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Severe Fever with Thrombocytopenia Syndrome Virus Nucleoprotein

$838.05$3,561.74 excl. VAT

Recombinant Severe Fever with Thrombocytopenia Virus Nucleoprotein incorporating a N-terminal 6xHis-tag expressed in mammalian HEK293 mammalian cells, at 95% purity.

SDS-PAGE: Reducing SDS-PAGE gel showing purified Sever Fever with Thrombocytopenia virus Nucleoprotein, showing protein migrating as a band of approximately 28kDa.


At The Native Antigen Company we have developed recombinant SFSTV Nucleoprotein, expressed in mammalian HEK293 cells. The protein comprises amino-acids 2-245, and incorporates an N-terminal His-tag linked via a 10 amino-acid glycine-serine linker. The protein is approximately 30kDa by SDS-PAGE analysis.



  • Recombinant SFTSV Nucleoprotein (NCBI Accession Number: AJO16088.1) produced from HEK293 cells.
  • Includes amino acids 2-245 and an N-terminal His-tag.
  • Greater than 95% purity by SDS-PAGE and buffered in 20mM TRIS-HCl pH8.0, 500mM NaCl.



Severe fever with thrombocytopenia syndrome virus Nucleoprotein (SFTSV) is a segmented, negative-strand RNA Phlebovirus belonging to the Bunyaviridae family. SFTSV is a newly identified bunyavirus, which was first recognised in China in 2009 (Yu, XJ). Since 2009, reported cases of SFTSV infection have increased dramatically, occurring predominantly in China, South Korea and Japan, but also in the United states and Mediterranean countries.

SFTSV is a tick-borne virus that can be transmitted to humans by Haemaphysalis longicornis, a member of the Ixodidae family. H. longicornis, is endemic in the Asia-Pacific region and has a wide variety of hosts including livestock, birds, wild and domestic mammals. In some cases, animals infected with SFTSV do not exhibit clinical symptoms and are thought to act as intermediate reservoirs of the virus. Other ticks may act as vectors for SFTSV. However, bites from H. longicornis have been directly linked to cases of human SFTSV infection. Transmission of SFTSV from person-to-person has also been reported in some cases, due to contact with infected blood or mucus (Zhuang, L).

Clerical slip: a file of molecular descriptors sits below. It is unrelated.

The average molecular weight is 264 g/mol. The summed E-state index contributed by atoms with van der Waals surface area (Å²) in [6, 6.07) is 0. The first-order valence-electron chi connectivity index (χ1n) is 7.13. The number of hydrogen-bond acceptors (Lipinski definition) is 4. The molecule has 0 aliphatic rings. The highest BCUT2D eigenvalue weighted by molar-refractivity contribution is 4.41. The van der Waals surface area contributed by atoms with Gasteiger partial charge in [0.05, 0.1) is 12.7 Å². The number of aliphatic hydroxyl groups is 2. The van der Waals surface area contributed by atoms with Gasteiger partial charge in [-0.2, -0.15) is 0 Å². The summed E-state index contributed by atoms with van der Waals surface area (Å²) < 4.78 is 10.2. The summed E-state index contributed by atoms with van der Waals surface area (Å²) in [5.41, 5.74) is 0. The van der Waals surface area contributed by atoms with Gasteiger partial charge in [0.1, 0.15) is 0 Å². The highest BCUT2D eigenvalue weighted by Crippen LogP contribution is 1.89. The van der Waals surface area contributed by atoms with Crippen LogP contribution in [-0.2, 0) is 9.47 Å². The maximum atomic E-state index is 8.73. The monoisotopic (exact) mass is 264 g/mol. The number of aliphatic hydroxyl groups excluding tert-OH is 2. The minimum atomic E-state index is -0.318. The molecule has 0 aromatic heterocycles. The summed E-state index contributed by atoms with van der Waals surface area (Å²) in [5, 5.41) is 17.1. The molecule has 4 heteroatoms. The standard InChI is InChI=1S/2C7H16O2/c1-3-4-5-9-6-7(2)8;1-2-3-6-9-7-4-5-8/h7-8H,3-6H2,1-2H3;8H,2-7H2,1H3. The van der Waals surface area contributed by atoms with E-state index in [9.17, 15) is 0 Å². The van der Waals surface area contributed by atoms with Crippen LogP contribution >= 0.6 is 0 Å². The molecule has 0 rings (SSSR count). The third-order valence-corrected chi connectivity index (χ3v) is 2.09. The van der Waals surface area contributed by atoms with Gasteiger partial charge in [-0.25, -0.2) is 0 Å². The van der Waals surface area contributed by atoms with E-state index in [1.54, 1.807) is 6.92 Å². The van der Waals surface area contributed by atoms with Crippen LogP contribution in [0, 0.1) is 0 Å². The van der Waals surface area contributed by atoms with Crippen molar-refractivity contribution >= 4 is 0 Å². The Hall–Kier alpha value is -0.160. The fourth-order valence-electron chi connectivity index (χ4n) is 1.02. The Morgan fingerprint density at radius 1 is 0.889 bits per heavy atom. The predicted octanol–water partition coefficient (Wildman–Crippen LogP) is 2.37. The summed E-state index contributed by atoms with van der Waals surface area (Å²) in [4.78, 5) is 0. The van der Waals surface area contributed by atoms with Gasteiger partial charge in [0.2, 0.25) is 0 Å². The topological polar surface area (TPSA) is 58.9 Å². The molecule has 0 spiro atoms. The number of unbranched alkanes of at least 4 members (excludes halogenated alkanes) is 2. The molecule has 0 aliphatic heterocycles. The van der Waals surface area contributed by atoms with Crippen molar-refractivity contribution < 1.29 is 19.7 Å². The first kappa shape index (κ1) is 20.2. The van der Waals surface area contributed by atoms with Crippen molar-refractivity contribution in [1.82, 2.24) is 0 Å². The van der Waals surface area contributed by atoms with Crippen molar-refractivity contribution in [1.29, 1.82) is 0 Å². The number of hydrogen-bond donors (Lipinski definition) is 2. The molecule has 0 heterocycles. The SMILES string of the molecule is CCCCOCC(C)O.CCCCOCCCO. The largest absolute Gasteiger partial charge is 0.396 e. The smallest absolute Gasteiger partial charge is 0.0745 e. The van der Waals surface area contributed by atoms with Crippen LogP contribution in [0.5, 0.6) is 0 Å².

In humans the clinical symptoms associated with SFTSV infection include a high fever, abdominal pain, nausea, myalgia, a dramatic reduction of platelets and leukocytes, raised serum enzyme levels and, in some cases, multi-organ failure. Fatality rates due to SFTSV infection vary between 2- 30% and hospitalization may occur more frequently in the elderly and immunocompromised patients (WHO).

Currently, there is no licensed prophylactic vaccine or specific antiviral treatment for SFTSV infection. SFTSV is recognised by the World Health Organization as an emerging highly pathogenic virus, which presents a significant threat to human health.



Certificate of Analysis

Safety Datasheet